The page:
I’m sure there are other examples, but it’s this care for the little details, things on the inside, bits that are often unseen, that can really make a difference both for you as the service provider and as the customer receiving the care. When someone buys a product, it’s partially about the cost and the feature set, but for your best customers, it’s also about buying into the person on the other end of the transaction. Having the integrity to keep things “painted on the inside” really matters in the long run, because eventually it shows. You can’t hide it. Eventually, it will get out and when it does, it will define for others who you are.
Most importantly, however, long before anyone else will know, you will. You can go on putting “lipstick on a pig” for a long time and be successful at it, but from the beginning you’ll know and that will effect the way you treat the product and treat yourself. I’m not suggesting everything you do must be perfect, but it really needs to be your very best. You could be doing your very best and still be unsuccessful in a myriad of ways, but it’s much easier to learn from your mistakes when you can look back and honestly say, “Well, I did the best I could.” Additionally, there’s something very peaceful and happy about doing great work, even if it’s only great for you. The alternative is in my mind untenable because, “You know, when you start cutting corners, who knows where you’ll stop?”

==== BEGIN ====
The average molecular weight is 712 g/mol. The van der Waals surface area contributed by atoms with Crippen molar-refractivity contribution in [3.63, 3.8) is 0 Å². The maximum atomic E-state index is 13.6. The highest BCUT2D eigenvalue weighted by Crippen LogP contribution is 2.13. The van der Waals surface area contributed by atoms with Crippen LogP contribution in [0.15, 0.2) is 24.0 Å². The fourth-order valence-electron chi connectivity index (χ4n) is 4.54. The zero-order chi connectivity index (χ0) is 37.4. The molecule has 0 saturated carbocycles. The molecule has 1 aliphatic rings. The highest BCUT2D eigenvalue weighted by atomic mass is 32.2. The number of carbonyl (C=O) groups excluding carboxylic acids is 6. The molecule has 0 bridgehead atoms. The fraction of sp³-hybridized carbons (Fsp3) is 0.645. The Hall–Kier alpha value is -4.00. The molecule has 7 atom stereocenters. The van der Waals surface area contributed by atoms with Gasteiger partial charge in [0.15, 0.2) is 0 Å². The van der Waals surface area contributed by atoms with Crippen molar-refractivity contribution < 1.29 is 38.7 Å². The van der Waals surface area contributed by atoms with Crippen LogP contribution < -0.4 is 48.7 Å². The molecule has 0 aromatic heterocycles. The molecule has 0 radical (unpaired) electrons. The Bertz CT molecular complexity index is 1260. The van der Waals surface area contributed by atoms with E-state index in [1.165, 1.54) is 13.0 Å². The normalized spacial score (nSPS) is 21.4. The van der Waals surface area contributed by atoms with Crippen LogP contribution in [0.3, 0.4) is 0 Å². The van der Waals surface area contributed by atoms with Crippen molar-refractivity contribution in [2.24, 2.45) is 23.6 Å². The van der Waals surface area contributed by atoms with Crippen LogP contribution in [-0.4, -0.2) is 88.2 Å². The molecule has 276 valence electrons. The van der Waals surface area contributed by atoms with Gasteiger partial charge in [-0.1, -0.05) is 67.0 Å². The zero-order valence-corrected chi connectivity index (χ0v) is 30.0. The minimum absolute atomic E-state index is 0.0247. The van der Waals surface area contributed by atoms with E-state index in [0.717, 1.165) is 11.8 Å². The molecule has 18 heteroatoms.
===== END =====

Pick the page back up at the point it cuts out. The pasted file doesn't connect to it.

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Octo Surprise

IE8 beta 2 just came out.